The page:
Aspen and cottonwoods changing colors in the North and Middle Yuba watersheds.
On September 7th and 8th, over 30 aspen experts from all over the country and those involved in aspen restoration in this region came to San Francisco State’s Sierra Nevada Field Campus in the North Yuba to attend the 2023 Central Sierra Western Slope Aspen Workshop, coordinated by the South Yuba River Citizens League and the Forest Service. The event was sponsored by Yuba Water Agency.
Here on the western slope of the Sierra Nevada, quaking aspen exists as a minor element of the forest in terms of acreage, making up only 1% of the forest and within the Yuba River watershed, aspen trees are mostly found within the headwaters. However, aspen trees provide an outsized role in terms of landscape resilience, biodiversity, and human enrichment. By looking to the aspen stands in the Yuba River watershed and where they are present, we can learn more about our home watershed’s natural history.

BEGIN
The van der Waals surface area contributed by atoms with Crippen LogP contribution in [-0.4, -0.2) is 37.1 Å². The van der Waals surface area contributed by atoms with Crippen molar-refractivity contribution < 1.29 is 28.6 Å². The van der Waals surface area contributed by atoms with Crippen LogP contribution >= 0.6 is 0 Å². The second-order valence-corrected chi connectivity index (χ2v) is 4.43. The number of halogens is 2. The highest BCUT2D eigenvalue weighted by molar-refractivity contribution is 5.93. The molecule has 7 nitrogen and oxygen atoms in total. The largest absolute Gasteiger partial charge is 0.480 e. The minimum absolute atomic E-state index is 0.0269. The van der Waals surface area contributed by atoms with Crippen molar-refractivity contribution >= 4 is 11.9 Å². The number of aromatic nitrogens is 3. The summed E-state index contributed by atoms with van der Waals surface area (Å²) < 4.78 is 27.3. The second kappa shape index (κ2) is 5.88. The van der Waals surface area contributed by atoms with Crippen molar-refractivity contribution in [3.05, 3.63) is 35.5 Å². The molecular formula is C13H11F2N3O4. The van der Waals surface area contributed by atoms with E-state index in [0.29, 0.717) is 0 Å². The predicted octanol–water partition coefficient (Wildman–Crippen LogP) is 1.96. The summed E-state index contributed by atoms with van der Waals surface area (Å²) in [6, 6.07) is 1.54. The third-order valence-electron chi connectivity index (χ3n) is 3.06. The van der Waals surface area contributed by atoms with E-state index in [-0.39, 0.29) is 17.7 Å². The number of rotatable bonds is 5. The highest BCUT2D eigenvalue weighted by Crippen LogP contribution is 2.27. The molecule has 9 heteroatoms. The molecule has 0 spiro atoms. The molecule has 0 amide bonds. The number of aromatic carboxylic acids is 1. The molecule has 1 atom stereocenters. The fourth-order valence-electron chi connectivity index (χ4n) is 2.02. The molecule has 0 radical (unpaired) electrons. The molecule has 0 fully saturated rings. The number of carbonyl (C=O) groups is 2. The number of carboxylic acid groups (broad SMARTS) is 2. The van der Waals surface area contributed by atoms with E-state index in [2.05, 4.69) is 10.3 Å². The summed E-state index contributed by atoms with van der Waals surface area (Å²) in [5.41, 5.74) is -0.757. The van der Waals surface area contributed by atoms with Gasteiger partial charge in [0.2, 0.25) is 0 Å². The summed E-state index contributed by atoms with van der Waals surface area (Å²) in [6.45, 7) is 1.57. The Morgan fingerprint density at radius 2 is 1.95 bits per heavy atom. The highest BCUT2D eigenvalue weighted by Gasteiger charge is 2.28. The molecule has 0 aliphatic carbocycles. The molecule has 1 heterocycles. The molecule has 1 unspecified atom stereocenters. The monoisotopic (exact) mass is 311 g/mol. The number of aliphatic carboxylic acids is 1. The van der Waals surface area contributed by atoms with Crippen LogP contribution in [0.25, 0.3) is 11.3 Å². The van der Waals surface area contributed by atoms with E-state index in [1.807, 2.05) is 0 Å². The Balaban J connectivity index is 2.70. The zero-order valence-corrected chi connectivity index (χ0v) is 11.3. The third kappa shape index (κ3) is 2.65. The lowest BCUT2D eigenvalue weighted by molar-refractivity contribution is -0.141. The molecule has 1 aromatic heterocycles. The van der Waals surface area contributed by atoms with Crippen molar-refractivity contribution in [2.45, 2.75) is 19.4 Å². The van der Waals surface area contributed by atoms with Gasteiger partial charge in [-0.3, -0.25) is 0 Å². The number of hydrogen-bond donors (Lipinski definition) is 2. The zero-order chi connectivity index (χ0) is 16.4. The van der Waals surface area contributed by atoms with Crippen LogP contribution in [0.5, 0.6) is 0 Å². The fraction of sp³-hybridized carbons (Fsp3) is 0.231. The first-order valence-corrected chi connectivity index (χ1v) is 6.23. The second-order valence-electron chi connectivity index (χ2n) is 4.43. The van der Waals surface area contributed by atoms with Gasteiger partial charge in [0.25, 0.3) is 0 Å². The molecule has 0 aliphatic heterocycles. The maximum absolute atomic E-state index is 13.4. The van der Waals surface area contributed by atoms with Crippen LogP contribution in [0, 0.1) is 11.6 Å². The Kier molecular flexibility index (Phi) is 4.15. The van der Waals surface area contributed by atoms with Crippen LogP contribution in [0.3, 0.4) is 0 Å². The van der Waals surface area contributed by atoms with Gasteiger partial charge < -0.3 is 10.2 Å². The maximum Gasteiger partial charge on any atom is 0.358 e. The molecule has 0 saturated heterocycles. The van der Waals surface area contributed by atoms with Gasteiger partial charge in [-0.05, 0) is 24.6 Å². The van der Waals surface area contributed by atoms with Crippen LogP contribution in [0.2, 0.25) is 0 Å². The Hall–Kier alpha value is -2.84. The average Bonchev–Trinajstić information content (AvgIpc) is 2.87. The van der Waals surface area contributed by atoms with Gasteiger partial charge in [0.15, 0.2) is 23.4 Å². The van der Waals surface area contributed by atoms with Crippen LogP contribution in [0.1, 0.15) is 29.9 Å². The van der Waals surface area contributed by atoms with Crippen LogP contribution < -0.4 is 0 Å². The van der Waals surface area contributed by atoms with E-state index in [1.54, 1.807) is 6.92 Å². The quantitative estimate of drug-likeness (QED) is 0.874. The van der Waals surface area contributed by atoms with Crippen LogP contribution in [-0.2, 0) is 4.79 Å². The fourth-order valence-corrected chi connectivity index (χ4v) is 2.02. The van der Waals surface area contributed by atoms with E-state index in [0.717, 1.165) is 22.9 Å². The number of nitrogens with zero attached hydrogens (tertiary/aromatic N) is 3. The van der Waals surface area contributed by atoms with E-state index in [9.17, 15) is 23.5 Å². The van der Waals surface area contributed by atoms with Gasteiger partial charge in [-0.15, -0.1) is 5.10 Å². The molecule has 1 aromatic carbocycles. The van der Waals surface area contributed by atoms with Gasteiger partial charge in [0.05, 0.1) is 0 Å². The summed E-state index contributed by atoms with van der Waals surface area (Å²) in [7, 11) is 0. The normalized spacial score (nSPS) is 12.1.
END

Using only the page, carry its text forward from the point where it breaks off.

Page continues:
It was a crisp Saturday morning on October 9th, seven SYRCL volunteers showed up to the high country of Loney Meadow, which sits at 6,000 feet in elevation, to help SYRCL scientists in protecting critical aspen stands. Loney Meadow is home to one of SYRCL’s meadow restoration projects that helps to restore habitat for many birds, shrubs, meadow vegetation, and wildlife in addition to the aspen stands themselves.